Sunday, June 13, 2010

"Forgiven" (2006) - Movie Review

The indie film “Forgiven” is a good project film for writer/director/actor Paul Fitzegerald and it is a compliment. He has a tough story to say and have some brilliant unknown actors at his service. Every one delivers and the movie is a good film but does not entirely provides the effect of drama it began to venture. It is a sad story and a conflicting one too. In this considerably short feature film, it has a mood, ambience and people to be dissected but there is a layer which is missing. The layer of complete emotional closure. It does not play like a short story or a film which depends on the mood which throws it into the category of good try but no cigar.

District Attorney Peter Miles (Paul Fitzegerald) is the all American man in the town of Stuartsville. Sharp, clean, articulate and a natural charisma poses him as the ideal candidate for US Senate position. With wife Kate (Susan Floyd) and son Jake (Cooper Agar), job to do and a bible study to attend, he has everything going fine in his life. For death row inmate Ronald Bradler (Russell Hornsby) the man Peter convicted several years ago, it does not look good. His Attorney Jamie (Kate Jennings Grant) has given up hopes along with him and they are ready to put him to sleep. In the final moments, the call comes from the Governor to pardon him. He is free and Peter gets questions from every one. He is convinced Ronald is guilty while Ronald appears like a man in the wrong time and place.

There is no detailed mention of the crime other than a murder of a cop. Ronald has been inside the walls for several years to pound himself on the unfortunate events of his life. He is out and he has tough time adjusting to the unfairness of the system. He has been exonerated and yet he gets treated like a convict. His previous employer promised a job which he backed off. He is angry at the system and mainly the man who put him through this. Peter apart from dodging questions is questioning himself on the race card being used on his appeal for death penalty on three of his cases. All these runs fine and impressive in dealing it with a care than a melodrama.

Ronald’s pain is real and we along with others are startled on his disregard for the second chance he got. The reality is that we see him as a convict too. There is no necessity to explain his innocence but there is a space between his exoneration and his mistake of an act which goes vague and substantial enough. Having said that, the actor playing Ronald is nothing short of brilliant. Russell Hornsby gets the note so perfect with this man struggling inside and questioning the conscience and the system he is in. Even when the film does not do a terrific job of him doing the unthinkable in the end, he makes it believe it. He gives Ronald as this seriously disturbed man by the turn of events he did not start.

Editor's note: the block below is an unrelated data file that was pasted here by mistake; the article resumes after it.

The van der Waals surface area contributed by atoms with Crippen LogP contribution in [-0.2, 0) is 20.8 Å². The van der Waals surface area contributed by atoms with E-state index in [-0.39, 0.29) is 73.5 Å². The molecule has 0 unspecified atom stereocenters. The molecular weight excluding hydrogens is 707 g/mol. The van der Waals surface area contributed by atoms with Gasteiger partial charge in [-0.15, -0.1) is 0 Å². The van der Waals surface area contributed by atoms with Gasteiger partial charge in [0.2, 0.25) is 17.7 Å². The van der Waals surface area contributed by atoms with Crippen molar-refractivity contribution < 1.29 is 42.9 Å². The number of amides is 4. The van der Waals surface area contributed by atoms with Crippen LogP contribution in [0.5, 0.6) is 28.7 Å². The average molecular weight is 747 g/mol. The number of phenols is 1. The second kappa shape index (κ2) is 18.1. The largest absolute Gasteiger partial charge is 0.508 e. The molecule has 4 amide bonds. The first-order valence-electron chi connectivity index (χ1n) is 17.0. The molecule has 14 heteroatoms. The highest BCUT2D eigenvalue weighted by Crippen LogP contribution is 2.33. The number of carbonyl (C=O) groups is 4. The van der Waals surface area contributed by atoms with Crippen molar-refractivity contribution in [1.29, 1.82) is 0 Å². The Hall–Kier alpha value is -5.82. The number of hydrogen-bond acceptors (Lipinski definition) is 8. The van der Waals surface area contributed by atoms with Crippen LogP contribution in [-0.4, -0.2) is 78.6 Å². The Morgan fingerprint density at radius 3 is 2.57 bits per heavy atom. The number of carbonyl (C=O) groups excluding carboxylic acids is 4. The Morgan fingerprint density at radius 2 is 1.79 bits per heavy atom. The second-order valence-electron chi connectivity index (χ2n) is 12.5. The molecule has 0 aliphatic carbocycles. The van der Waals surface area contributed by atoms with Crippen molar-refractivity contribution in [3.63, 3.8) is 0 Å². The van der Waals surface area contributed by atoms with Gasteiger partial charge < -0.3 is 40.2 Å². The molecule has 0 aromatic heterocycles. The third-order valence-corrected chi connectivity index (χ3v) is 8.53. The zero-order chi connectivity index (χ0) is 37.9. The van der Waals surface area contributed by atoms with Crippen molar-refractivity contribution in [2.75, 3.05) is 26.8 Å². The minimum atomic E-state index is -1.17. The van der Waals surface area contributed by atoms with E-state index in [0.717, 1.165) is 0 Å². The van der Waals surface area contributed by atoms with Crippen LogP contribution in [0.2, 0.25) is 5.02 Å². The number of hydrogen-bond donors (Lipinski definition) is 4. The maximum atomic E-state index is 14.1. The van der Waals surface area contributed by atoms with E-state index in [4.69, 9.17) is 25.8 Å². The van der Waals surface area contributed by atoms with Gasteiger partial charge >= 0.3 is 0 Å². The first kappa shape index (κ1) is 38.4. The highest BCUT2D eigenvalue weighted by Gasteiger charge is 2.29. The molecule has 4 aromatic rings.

“Forgiven” touches on various topics to ponder. Death penalty, justice system and the existence of right and wrong. As the film spins out slowly to the tragedy we are now sure of, there is a new revelation which makes it even stronger on a definite loss. In the midst of the people choosing their decisions and acting on emotions, the people surrounding them are the absolute victim and in the case of Ronald and Peter it becomes their family in a very direct manner. Both men are tilted by a moment’s choice and live with it.

I did like “Forgiven” for the most part because it is a well done film and a film handling itself with the maturity and professionalism where most of the budding indie film misses. It was breath of fresh air to see this area of film industry taking things a little more public and large than simple family drama. It puts the topics on the table for the public debate and forks through the controversy in our daily life. Paul Fitzegerald is definitely an able film maker and an actor. Out here he is good but he can be really good which will be what I will be expecting in his next film.

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